FDA approves abemaciclib for certain HR+ metastatic breast cancers
CDK 4/6 inhibitor gets speedy approval for people for whom other treatments have stopped working
The Food and Drug Administration has approved abemaciclib (Verzenio), both on its own and in combination with fulvestrant (Faslodex), to treat hormone receptor-positive metastatic breast cancers after other treatments have stopped working.
Abemaciclib works by blocking two proteins — cyclin-dependent kinases 4 and 6 — that cause some breast cancers to grow. Medicines like abemaciclib that work against these proteins are called CDK 4/6 inhibitors. Two other CDK 4/6 inhibitors have been approved for breast cancer treatment since 2015: ribociclib (Kisqali) and palbociclib (Ibrance).
The approval comes just 2 months after maker Eli Lilly and Company announced its application had been given Priority Review status from the FDA. Priority Review is a program where the FDA says it will respond to an application more quickly than it typically would. It is awarded to medicines that may significantly improve effectiveness of or safety for treatment of a serious condition.
The FDA approved two uses for abemaciclib in people who have hormone receptor-positive, HER2-negative metastatic breast cancer. It can be
- given alone after a breast cancer has already been treated with hormonal therapy and chemotherapy
- given with fulvestrant after a breast cancer has been treated with hormonal therapy
Results that drove these approvals came from the MONARCH 1 and MONARCH 2 trials, respectively.
The phase II MONARCH 1 trial tested abemaciclib given alone in 132 people with hormone receptor-positive, HER2-negative metastatic breast cancer that had grown after treatment with hormonal therapy and chemotherapy. Participants took abemaciclib by mouth, twice a day until cancer grew again or they had side effects that were too toxic. The study found 19.7 percent of people had their cancer respond the treatment.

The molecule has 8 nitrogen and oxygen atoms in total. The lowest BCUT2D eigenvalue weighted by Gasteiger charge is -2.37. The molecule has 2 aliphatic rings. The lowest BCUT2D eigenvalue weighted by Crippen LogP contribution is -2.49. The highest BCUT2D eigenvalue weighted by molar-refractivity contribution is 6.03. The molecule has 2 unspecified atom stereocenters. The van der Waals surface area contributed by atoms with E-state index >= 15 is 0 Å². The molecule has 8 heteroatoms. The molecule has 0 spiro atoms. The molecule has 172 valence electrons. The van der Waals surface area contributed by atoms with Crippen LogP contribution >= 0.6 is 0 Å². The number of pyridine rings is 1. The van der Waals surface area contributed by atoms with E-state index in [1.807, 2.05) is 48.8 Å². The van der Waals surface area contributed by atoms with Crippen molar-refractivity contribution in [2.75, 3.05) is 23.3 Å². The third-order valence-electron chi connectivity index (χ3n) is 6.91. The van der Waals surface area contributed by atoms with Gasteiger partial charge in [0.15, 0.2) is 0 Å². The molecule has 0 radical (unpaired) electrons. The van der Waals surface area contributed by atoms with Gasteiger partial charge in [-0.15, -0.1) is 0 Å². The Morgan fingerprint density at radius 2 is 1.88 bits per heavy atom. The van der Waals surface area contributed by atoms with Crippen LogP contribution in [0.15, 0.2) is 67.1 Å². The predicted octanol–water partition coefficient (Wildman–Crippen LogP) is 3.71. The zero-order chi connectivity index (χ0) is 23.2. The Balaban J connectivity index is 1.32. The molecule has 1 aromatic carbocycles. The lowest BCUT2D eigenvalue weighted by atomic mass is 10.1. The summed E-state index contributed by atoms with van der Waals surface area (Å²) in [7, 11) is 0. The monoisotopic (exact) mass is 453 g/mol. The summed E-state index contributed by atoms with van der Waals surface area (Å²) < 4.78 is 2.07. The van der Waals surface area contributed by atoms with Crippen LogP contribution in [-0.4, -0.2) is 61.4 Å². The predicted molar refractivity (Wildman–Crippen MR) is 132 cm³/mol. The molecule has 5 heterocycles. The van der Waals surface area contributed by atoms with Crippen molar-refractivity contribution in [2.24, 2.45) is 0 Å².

MONARCH 2 was a phase III trial that tested abemaciclib given twice daily with the hormonal therapy fulvestrant. It was also for people with hormone receptor-positive, HER2-negative metastatic breast cancer but with cancers that had progressed after another hormonal therapy. MONARCH 2 was a randomized double-blind study with 446 people getting fulvestrant and abemaciclib and 223 people getting fulvestrant and a placebo. People getting both treatments went longer without breast cancer growing, a median of 16.4 months compared to 9.3 months for the placebo group. The dose had to be adjusted during the trial due to a high number of people getting diarrhea, but the side effect was better managed at the lower dose.
People eligible to take abemaciclib together with fulvestrant had breast cancer progress during hormonal therapy for early-stage breast cancer, within a year of stopping hormonal therapy or during first-line hormonal therapy for metastatic breast cancer. They should not have gotten chemotherapy or a second hormonal therapy for metastatic breast cancer.
What This Means for You
Abemaciclib is the third CDK 4/6 inhibitor to get FDA approval in just 3 years, joining ribociclib and palbociclib. Managing metastatic breast cancer requires a series of treatments, and when one fails to keep the disease from growing, you may be given a different treatment. Finding new and more effective treatments can mean more time between having to get used to new treatments and side effects. Medicines like abemaciclib, which is taken by mouth, can also help delay chemotherapy infusions which interrupt your daily life and may come with more burdensome side effects.
You may be eligible for abemaciclib as a future treatment. Your doctor can help you understand your treatment options and whether you would benefit from abemaciclib if your disease progresses. If your doctor recommends abemaciclib for your treatment, Eli Lilly has some patient resources available at Verzenio.com including a support line and financial assistance.